In the previous agreement, Russia was keen to maintain tension and disagreements over the interpretation of some of its clauses, the most important of which is the issue of the Zangezur corridor, which links Azerbaijan to the Azerbaijani “province” of Nakhchivan, which is isolated from the Azerbaijani lands within the Republic of Armenia. As it was stated in Article 9 of the ceasefire agreement, “The ban on all economic and transportation links in the region must be abolished.” This is what Azerbaijan has been adhering to and Armenia has not, with the complicity of the Russian side. It was attributed to Azerbaijani President Ilham Aliyev that Azerbaijan would resort to using force to establish a “corridor” via southern Armenia linking western Azerbaijan with the Nakhichevan Autonomous Republic, while Armenia continues to impose restrictions on the mobility between the region and Azerbaijan, which serves Russia’s strategy in controlling the direct land route between Azerbaijan and Turkey, and opens the road between Central Asia and Europe without passing through Russia or Iran.
Hence, Russia has been playing on the nationalist, security, and economic contradictions between the countries of the region, namely Armenia, Azerbaijan, Iran, and Turkey, despite their Western inclinations, in addition to her desire to control Chinese trade routes close to her borders, and her quest to control the alternative energy routes to Europe via Azerbaijan and Turkey, since Russia has no interest at the moment in opening this corridor, which would enhance communication between Central Asia and Azerbaijan on the one hand, and Europe on the other hand via Turkey.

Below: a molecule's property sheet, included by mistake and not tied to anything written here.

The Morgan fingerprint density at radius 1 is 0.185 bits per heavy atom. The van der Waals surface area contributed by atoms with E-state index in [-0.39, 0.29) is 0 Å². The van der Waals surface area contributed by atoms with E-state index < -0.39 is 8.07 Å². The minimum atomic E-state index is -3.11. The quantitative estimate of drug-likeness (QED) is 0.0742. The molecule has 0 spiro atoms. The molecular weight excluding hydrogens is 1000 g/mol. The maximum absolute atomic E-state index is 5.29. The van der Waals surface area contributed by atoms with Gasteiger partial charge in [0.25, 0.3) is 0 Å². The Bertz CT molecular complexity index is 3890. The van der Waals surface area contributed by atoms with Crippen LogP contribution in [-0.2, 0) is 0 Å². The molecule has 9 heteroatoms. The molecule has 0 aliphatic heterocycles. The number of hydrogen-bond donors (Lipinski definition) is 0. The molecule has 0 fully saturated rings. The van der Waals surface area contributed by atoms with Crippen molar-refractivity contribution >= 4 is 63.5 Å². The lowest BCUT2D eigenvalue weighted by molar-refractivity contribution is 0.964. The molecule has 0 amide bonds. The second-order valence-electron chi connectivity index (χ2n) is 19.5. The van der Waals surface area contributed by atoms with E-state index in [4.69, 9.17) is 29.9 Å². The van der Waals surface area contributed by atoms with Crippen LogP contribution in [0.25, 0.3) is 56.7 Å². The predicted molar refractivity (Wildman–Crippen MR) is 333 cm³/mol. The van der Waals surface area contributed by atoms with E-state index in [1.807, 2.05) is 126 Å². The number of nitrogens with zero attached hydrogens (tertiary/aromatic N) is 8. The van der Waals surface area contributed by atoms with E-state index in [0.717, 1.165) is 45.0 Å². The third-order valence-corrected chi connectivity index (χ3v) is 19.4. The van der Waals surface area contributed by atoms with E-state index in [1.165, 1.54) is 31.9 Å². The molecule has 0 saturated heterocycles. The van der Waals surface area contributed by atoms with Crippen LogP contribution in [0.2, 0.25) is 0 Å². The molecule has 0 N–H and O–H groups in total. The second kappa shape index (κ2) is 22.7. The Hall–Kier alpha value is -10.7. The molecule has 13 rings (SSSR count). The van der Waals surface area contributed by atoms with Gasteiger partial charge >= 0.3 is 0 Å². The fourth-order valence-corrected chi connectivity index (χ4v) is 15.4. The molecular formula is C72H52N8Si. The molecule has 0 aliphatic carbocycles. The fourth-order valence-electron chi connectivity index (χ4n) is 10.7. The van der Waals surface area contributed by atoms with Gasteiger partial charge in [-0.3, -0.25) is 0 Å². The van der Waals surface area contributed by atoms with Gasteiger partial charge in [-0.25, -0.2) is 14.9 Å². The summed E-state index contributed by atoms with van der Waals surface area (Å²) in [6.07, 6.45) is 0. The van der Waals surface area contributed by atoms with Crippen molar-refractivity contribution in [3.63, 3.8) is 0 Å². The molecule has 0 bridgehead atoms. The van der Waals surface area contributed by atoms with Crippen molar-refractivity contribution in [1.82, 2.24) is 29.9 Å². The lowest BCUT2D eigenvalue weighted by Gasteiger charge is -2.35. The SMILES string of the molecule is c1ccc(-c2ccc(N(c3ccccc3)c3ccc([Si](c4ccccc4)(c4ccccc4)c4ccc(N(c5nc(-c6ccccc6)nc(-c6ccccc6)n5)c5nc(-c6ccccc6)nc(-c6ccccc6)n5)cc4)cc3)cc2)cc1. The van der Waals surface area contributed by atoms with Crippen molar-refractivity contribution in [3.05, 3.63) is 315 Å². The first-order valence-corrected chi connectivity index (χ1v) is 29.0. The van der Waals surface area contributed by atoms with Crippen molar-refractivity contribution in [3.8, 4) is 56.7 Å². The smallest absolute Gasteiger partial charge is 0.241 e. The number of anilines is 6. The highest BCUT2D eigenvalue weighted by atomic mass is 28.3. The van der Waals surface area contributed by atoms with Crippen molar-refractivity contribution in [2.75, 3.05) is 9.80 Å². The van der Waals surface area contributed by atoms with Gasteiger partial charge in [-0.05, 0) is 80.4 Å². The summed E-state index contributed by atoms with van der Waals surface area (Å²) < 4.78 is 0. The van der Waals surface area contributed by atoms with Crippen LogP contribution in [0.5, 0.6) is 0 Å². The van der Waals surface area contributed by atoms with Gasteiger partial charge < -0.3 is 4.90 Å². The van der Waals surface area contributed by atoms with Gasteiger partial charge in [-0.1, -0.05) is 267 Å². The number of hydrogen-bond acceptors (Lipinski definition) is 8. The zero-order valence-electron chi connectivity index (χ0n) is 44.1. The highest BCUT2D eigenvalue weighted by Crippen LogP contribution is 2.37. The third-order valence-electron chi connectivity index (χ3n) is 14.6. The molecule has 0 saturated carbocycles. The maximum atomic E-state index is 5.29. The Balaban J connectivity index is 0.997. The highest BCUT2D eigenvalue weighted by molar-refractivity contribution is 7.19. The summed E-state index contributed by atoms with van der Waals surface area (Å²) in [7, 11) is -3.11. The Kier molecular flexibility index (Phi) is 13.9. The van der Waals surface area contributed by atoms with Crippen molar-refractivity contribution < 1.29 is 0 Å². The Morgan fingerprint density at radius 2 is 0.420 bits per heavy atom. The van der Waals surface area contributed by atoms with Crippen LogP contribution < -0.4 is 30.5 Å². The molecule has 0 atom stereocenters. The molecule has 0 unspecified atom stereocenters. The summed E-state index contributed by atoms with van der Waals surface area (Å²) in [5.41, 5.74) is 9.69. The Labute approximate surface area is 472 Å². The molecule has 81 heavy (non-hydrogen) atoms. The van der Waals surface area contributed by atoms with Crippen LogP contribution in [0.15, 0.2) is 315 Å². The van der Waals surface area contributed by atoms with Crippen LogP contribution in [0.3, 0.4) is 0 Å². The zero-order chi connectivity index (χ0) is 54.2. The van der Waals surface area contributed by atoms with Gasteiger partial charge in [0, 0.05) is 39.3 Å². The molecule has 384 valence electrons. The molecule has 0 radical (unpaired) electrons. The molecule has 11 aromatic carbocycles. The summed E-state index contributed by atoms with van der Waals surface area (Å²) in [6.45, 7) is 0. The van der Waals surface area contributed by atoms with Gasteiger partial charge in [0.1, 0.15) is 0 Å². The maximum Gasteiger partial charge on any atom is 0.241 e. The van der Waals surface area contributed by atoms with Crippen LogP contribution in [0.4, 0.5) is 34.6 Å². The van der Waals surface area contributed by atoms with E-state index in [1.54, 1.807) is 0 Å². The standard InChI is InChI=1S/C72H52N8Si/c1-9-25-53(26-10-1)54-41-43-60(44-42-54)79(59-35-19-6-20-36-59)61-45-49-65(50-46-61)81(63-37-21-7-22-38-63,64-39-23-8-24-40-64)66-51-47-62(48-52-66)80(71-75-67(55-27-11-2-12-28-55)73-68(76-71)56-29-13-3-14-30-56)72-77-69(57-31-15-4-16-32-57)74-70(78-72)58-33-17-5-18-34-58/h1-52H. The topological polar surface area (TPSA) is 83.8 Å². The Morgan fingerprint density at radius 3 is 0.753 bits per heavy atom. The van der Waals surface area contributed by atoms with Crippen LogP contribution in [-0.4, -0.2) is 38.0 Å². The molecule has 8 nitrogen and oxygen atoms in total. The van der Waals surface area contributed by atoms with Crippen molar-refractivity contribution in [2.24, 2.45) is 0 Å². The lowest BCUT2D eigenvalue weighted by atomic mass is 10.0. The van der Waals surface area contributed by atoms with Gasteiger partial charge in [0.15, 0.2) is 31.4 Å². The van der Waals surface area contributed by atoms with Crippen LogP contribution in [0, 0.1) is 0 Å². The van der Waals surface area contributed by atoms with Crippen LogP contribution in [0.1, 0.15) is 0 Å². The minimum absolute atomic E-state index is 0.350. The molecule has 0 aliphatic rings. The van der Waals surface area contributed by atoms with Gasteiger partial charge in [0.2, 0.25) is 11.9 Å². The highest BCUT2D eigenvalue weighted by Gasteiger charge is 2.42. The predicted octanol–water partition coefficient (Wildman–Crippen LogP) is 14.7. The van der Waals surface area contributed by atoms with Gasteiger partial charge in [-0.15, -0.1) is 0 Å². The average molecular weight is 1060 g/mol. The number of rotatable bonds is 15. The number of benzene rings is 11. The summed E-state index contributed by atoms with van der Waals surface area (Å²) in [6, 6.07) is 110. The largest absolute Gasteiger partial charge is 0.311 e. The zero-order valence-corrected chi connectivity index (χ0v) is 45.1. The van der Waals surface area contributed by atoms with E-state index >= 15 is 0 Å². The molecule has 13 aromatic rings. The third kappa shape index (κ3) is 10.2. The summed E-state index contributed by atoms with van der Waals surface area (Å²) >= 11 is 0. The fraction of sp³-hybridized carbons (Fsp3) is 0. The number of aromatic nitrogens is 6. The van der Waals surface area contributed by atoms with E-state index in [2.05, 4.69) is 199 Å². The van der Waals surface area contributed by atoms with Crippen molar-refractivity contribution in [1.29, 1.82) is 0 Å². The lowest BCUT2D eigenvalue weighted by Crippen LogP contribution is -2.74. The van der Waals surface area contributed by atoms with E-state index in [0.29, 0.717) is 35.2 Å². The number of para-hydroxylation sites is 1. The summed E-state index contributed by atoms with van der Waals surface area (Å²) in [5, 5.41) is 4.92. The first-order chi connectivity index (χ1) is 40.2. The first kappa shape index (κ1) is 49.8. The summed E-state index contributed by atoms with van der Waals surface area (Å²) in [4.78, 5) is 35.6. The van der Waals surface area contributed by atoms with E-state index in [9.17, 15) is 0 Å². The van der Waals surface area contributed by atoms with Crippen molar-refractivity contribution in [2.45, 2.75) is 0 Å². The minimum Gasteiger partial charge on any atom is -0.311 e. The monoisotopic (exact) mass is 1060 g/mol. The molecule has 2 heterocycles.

It is no secret that the conditions, context, and circumstances of this last clash differ from the previous Azerbaijani-Armenian war due to the Ukrainian war and the energy crisis for Europe. European Commission President Ursula von der Leyen and Azerbaijani President Ilham Aliyev signed an agreement on July 18, 2022, to “double” Azerbaijani gas imports to Europe to compensate for the reduction in Russian gas supplies. Azerbaijani President Aliyev described the agreement as a “roadmap for the future”, saying that EU-Azerbaijan energy cooperation has “actually changed the European energy map”. The Azeri-European agreement provides for the expansion of the Southern Gas corridor, which crosses Azerbaijan, Georgia, Turkey, and Greece.